We have permission from our designer for another designer to carry on his series look. We are looking for that style to be replicated *as closely as possible* so that there doesn't appear to be a break in our covers throughout the series.
We will require a paperback at some point, so would love to set up a project with the winning designer to complete that as well as other titles in the series.
The cover quote should be as on the previous designs:
'Pure British detective story' <i>The New York Times</i>
The eBook cover should be sized at least 1656 x 2560.
- these covers are obviously very image led, so the quality of the photo is key
- though the images do seem a little irrelevant, they are in some way tied to the story
- this title is set in a small village town at Christmas
- primarily at an old family home/estate
*A few setting quotes:*
'Beyle House, for generations the home of the Crake family, stands a mile outside Tilsey in four acres of wooded grounds. Alexander Crake, who built it, was a horticulturist of some repute and surrounded it with fine trees which were well tended whilst the family money lasted.'
'The trees are ragged, the bushes and grass beneath them overgrown, the once graceful yews, fuchsias and box, which topiary art converted into peacocks, cones, and even dancing ladies, are now running riot. Rhododendrons still bloom, but the bushes are the size of haystacks and as coarse. The little ornamental fishponds are choked with weeds and the dead leaves of many autumns, and the rustic arbours and the rose beds have tumbled down in decay.'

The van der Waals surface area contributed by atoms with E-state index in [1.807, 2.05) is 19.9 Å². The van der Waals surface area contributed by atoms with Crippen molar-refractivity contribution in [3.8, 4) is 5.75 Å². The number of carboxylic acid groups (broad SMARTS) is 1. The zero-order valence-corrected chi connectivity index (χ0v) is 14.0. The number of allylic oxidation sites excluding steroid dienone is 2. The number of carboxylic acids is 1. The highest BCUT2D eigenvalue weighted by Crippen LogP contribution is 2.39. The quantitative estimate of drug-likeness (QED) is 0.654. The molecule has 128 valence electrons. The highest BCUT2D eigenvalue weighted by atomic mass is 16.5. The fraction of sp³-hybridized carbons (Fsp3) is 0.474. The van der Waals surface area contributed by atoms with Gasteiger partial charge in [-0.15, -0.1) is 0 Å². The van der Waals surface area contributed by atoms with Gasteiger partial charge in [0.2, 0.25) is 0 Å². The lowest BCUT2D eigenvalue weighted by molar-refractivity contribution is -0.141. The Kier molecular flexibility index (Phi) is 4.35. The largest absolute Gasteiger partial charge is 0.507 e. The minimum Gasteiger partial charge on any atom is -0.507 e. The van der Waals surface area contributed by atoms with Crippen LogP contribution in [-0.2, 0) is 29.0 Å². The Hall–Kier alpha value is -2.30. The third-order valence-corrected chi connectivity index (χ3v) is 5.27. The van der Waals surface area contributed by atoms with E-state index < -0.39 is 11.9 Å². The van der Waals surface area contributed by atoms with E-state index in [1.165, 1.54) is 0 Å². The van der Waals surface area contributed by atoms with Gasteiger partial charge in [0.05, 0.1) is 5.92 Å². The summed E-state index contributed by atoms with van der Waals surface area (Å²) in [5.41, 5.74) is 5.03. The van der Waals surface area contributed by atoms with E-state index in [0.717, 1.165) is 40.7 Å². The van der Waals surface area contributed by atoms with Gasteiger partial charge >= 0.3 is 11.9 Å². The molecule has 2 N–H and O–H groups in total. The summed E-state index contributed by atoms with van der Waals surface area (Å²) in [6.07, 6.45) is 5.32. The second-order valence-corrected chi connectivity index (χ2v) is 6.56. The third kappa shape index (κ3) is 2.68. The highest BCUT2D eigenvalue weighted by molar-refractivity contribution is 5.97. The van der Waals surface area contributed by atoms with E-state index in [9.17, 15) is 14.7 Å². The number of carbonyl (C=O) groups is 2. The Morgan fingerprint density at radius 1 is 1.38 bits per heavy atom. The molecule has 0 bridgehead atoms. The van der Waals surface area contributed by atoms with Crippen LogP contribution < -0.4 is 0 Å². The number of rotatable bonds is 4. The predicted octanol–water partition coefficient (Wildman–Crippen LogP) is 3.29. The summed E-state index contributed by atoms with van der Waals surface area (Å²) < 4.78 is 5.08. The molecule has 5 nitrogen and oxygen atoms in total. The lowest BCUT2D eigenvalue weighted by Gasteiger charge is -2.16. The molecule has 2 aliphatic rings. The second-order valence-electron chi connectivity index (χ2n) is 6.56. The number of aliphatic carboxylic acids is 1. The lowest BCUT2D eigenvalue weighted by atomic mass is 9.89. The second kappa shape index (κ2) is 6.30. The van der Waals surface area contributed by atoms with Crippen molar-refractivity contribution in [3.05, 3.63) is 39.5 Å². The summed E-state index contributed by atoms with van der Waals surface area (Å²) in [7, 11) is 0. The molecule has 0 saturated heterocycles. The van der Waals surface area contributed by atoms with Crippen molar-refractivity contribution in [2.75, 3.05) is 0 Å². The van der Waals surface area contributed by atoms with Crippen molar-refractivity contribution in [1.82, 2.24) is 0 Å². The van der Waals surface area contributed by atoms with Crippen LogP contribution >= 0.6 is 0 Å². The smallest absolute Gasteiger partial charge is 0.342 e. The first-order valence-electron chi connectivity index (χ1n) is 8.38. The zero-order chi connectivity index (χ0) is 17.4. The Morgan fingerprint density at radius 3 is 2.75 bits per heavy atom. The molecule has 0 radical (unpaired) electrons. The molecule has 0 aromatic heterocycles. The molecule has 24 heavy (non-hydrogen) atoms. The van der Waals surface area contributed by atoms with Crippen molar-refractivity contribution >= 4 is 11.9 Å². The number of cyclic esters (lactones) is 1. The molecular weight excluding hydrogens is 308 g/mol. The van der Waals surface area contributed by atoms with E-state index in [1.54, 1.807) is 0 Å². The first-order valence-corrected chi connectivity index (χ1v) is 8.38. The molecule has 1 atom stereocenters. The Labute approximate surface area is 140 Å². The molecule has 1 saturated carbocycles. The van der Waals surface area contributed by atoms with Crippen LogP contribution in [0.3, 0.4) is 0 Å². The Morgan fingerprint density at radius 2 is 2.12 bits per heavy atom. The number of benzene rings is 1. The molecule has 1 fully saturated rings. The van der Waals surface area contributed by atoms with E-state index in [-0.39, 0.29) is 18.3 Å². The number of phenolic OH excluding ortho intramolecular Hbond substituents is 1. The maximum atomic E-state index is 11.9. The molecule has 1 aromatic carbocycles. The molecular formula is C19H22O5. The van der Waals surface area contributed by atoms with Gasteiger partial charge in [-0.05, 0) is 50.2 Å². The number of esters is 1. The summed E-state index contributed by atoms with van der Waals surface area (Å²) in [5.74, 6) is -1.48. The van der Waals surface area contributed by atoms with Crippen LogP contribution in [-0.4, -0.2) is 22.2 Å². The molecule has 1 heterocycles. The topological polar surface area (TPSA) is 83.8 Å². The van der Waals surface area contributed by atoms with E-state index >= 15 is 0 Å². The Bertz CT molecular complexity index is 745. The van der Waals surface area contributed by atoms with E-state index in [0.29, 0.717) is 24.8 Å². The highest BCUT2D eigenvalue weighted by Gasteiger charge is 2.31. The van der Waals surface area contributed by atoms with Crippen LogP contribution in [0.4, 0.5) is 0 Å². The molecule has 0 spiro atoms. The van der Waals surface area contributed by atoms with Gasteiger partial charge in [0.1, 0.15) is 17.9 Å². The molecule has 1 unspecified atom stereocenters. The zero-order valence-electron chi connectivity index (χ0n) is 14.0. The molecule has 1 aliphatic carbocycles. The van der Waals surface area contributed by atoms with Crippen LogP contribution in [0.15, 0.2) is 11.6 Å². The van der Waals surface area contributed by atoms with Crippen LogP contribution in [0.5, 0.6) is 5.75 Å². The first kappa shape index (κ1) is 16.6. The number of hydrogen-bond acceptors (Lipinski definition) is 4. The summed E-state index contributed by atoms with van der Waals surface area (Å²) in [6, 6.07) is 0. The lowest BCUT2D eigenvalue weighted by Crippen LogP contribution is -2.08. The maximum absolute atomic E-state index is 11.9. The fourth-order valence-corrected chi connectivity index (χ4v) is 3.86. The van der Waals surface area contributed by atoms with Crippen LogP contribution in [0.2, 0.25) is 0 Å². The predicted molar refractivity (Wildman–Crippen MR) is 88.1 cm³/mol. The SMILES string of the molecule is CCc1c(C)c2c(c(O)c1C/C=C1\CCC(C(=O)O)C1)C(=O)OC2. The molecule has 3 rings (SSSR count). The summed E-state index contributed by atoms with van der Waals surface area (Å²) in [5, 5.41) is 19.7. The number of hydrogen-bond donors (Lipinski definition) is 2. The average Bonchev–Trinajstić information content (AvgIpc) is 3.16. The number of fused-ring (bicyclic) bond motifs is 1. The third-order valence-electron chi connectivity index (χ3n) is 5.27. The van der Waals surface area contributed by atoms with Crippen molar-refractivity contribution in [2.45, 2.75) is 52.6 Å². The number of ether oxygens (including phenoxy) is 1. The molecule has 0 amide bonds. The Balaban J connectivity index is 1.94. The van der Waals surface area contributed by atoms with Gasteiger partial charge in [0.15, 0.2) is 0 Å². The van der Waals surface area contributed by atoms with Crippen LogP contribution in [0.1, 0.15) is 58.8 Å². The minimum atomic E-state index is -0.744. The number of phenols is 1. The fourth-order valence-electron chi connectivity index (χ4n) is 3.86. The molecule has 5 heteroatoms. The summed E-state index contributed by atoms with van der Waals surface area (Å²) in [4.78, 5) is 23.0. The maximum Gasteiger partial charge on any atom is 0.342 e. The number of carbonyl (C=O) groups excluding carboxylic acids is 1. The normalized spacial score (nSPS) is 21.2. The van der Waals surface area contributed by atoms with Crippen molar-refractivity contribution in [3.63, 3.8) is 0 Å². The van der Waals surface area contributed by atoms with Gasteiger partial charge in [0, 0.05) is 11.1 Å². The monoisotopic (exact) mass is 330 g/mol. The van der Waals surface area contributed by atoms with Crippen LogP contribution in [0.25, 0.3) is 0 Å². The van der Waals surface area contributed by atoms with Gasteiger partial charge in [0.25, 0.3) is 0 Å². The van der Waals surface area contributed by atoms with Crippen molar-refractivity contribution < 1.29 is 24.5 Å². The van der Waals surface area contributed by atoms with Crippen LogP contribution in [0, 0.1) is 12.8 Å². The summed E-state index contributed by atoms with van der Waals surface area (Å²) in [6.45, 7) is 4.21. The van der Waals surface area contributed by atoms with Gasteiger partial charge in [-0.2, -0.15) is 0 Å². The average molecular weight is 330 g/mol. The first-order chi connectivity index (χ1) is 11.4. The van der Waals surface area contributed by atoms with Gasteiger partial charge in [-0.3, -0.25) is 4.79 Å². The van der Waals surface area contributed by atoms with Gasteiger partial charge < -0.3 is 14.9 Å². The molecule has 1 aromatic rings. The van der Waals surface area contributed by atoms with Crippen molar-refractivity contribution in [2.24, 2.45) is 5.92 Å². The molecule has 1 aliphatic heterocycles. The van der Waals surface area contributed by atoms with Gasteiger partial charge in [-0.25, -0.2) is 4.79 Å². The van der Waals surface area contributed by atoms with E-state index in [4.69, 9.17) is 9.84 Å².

'The route was as black as ink for no sign of dawn was showing. Lepers’ Hollow held a belt of mist like dark cotton-wool and the headlights of the car came back in their faces. Littlejohn got out and led the way through the valley with his torch. Below, he could hear the stream rattling over the stones, and, in the woods round Beyle, owls were calling. At the bridge in the hollow itself, the fog was thickest, and then, as the road rose, it gradually cleared and the way became quite visible again. There, in the valley, Beyle House, its feet lost in the mist, its towers black against the surrounding night, thrust its gloomy mass to the sky and as if to accentuate the darkness of the rest a light shone from beneath one of the towers.'
'There was silence, broken only by the roaring of the gale. Outside, the snow had turned to rain and the water lashed and splattered the windows, driven almost horizontal by the cutting wind.'